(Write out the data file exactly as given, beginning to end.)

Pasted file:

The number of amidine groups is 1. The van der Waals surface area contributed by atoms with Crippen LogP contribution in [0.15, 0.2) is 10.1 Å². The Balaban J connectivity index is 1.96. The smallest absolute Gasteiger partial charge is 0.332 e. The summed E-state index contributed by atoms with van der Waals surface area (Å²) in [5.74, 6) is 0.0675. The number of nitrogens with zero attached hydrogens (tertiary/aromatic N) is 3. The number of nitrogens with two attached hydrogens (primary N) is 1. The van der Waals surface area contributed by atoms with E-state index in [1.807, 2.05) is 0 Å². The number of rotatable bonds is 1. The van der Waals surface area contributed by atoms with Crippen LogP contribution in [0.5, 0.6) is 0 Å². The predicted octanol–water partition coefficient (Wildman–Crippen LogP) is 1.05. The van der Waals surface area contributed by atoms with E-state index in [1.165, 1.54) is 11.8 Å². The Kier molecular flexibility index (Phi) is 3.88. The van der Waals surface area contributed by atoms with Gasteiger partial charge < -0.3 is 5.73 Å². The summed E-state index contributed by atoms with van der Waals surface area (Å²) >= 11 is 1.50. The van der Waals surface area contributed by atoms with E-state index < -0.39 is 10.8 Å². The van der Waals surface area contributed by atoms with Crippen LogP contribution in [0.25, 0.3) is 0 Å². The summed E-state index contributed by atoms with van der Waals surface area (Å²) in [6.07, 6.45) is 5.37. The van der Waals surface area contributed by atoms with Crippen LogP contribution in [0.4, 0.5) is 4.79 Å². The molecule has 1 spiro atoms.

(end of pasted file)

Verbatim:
The number of amidine groups is 1. The van der Waals surface area contributed by atoms with Crippen LogP contribution in [0.15, 0.2) is 10.1 Å². The Balaban J connectivity index is 1.96. The smallest absolute Gasteiger partial charge is 0.332 e. The summed E-state index contributed by atoms with van der Waals surface area (Å²) in [5.74, 6) is 0.0675. The number of nitrogens with zero attached hydrogens (tertiary/aromatic N) is 3. The number of nitrogens with two attached hydrogens (primary N) is 1. The van der Waals surface area contributed by atoms with E-state index in [1.807, 2.05) is 0 Å². The number of rotatable bonds is 1. The van der Waals surface area contributed by atoms with Crippen LogP contribution in [0.5, 0.6) is 0 Å². The predicted octanol–water partition coefficient (Wildman–Crippen LogP) is 1.05. The van der Waals surface area contributed by atoms with E-state index in [1.165, 1.54) is 11.8 Å². The Kier molecular flexibility index (Phi) is 3.88. The van der Waals surface area contributed by atoms with Gasteiger partial charge < -0.3 is 5.73 Å². The summed E-state index contributed by atoms with van der Waals surface area (Å²) >= 11 is 1.50. The van der Waals surface area contributed by atoms with E-state index < -0.39 is 10.8 Å². The van der Waals surface area contributed by atoms with Crippen LogP contribution in [0.25, 0.3) is 0 Å². The summed E-state index contributed by atoms with van der Waals surface area (Å²) in [6.07, 6.45) is 5.37. The van der Waals surface area contributed by atoms with Crippen LogP contribution in [0.4, 0.5) is 4.79 Å². The molecule has 1 spiro atoms.